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# 2D -> 1D mapping

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I need a fast function that maps 2D coordinats to 1D array. The input data is normalized 2D vector. And I need to map it simple 1D array. So far I have been using arctan2(x,y) to map it to [-2PI..2PI] and then transform it to [0..size]. But since arctan2 is slow as hell I need something faster... And as don''t need to transform this 1D value back to 2D coordinats there must be some fast way to do it... Any ideas how... even cheap hacks count Something in the form of : int ArrayPosition( float x, float y ) { int pos; // do your magic stuff here return pos; }; You should never let your fears become the boundaries of your dreams.

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If your vectors are normalized, why not store simply x / y?

The problem is that you'll still lose part of the information: -3 / -4 = 3 / 4. If you are willing to fiddle with the bits, there are plenty of ways to do this kind of stuff. You could sacrifice one bit to flag if it's in the first-second quadrant, or in the third-fourth quadrant.

In fact, now that I think about it, if your vectors are normalized, why not store only the x component? You can always find the y component with pythagoras, although you will lose the sign of y, so you'll still have to find a way to encode it somehow.

The simplest way is probably
pos = ((int)(x * 2 ^ 16) << 16) | ((int)(y * 2 ^ 16))

Cédric

[edited by - cedricl on April 29, 2002 3:37:19 PM]

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I already tried that but somehow it doesn''t work. I''m losing way to much information if just store x or y. The problem is that vectors should be even distributed in array(like in a hash) and here they are not.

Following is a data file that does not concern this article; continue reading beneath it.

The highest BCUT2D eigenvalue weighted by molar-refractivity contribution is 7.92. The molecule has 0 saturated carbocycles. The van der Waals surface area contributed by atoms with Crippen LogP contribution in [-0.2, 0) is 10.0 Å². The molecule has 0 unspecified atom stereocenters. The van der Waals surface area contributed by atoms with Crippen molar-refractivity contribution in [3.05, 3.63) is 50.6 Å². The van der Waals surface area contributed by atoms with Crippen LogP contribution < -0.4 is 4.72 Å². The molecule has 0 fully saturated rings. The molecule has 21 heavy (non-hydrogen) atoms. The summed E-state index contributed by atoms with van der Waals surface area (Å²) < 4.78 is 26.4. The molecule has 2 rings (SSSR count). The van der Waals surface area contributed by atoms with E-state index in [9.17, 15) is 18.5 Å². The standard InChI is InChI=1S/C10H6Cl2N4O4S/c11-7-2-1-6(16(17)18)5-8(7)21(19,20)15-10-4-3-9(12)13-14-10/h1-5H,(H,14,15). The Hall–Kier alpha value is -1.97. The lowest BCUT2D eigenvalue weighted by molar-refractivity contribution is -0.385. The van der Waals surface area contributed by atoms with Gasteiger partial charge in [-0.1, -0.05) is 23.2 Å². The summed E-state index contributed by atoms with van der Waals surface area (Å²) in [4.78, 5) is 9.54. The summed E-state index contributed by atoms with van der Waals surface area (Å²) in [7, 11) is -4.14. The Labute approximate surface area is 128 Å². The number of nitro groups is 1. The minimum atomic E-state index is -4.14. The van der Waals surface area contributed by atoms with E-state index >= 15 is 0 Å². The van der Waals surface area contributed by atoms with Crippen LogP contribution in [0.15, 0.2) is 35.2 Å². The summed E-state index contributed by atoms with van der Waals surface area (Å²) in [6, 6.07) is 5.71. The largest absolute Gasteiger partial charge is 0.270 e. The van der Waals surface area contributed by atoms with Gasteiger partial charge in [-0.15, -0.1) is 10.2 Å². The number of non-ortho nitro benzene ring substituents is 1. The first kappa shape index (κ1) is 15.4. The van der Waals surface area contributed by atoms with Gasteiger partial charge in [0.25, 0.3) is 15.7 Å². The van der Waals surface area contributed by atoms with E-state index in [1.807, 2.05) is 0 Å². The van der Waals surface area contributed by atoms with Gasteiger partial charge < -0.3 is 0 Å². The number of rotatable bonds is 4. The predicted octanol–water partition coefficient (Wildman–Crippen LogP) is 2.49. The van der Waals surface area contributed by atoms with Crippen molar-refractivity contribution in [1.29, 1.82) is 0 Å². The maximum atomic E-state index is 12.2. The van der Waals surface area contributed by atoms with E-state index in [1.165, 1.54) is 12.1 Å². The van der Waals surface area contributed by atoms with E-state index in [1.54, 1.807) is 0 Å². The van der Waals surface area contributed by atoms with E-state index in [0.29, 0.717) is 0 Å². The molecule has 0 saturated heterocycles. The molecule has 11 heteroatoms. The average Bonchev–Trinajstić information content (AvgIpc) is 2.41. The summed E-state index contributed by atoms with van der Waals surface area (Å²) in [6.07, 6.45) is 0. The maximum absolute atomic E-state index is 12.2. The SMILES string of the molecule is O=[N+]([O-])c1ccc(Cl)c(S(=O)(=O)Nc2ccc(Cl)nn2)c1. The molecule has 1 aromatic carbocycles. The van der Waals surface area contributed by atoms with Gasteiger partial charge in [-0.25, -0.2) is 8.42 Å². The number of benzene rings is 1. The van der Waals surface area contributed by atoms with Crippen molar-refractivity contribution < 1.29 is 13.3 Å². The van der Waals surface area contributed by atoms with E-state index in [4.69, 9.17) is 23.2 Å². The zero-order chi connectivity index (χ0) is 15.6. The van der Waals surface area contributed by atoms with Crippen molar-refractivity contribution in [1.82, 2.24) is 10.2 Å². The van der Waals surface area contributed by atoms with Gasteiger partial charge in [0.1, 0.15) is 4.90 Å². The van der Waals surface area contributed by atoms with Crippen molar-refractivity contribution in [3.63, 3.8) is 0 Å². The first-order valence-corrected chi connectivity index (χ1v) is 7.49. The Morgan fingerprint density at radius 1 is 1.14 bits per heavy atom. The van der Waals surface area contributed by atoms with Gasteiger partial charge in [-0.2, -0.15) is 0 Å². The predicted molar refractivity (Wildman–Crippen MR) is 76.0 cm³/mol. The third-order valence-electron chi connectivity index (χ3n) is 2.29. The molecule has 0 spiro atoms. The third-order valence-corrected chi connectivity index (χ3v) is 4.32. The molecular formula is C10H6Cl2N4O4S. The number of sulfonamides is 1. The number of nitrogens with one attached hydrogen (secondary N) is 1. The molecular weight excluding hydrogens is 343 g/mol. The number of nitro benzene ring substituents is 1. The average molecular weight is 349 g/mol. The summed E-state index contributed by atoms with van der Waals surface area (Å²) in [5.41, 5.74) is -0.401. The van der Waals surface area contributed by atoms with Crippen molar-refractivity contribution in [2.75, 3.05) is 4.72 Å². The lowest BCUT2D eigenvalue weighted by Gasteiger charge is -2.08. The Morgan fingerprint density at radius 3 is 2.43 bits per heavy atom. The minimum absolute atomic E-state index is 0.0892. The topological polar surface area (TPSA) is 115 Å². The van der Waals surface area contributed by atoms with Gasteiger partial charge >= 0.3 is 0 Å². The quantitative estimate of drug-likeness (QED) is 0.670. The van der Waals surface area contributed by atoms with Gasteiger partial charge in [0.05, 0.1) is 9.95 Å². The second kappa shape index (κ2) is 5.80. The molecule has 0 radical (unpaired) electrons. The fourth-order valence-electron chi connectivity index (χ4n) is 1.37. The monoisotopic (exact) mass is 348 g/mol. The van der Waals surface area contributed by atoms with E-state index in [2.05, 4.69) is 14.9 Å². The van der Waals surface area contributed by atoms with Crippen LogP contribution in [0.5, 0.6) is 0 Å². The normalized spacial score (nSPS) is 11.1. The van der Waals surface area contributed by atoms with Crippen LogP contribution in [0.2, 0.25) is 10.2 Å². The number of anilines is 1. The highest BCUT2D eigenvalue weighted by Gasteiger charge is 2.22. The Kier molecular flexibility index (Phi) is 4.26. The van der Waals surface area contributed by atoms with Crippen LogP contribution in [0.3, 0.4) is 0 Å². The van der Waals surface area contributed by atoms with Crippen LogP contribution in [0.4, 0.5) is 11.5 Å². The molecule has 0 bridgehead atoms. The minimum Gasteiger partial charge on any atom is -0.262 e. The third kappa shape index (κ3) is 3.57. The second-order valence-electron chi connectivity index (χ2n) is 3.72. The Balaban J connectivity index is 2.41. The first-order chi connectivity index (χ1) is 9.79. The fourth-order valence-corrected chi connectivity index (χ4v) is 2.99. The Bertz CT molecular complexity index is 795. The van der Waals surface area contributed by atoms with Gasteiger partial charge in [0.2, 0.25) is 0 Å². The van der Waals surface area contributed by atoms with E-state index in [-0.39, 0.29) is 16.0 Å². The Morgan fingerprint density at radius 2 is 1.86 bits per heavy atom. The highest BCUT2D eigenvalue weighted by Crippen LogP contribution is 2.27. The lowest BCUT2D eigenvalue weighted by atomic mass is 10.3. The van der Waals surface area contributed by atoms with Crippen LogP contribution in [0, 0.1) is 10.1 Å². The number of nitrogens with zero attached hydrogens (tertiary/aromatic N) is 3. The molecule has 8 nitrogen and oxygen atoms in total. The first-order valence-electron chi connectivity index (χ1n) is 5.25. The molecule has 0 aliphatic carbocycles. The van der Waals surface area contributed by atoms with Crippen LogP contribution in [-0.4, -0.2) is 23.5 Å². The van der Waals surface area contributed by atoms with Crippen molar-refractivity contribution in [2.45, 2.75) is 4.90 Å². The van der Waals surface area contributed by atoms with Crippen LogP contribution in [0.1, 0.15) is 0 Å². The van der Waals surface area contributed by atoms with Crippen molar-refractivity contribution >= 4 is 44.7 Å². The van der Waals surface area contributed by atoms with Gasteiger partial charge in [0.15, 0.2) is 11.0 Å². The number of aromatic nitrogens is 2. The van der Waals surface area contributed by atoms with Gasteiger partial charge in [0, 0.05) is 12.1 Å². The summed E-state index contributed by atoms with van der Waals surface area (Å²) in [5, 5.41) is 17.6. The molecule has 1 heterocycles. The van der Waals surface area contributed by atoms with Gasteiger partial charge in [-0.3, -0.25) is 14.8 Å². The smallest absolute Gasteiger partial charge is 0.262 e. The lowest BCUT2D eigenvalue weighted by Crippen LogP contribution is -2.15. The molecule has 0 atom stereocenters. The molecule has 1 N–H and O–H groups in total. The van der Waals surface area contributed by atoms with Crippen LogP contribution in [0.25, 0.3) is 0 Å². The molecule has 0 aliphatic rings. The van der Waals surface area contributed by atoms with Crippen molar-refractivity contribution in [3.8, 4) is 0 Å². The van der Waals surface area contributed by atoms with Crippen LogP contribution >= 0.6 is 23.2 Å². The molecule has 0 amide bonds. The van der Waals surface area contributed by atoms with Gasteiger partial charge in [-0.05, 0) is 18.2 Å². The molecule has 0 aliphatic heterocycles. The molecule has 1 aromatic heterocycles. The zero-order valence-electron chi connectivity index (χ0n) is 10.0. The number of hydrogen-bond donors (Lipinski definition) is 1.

You should never let your fears become the boundaries of your dreams.

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with a normalized vector V you have:
Vx = sin (arccos(Vy))

So if vectors are normalized, x and y aren't independent any more, and you simply can drop one axis and are done.

Your problem could still be the values are not evenly distributed, values around -1 and 1 are more common than values around 0...

Edit: formula didn't show up like I wanted...

[edited by - OmniBrain on April 30, 2002 4:29:47 AM]

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You could use an algebraic function which has similar properties to tan. E.g.

r = f(t) = t/(t^2 - 1)

-1 < t < 1

is much like tan (compare the graphs of them to see how). The inverse function is the solution to the quadratic

r.t^2 - t - r = 0

i.e.

t = [1 - sqrt(1 + 4r^2)] / 2r

where r is the ratio of x and y.

You need to take a square root to derive it, but it''s still probably quicker than atan as many processors/APIs have accelerated sqrt. You also may be able to simplify it further. Because it''s like tan it should have a similar distribution.

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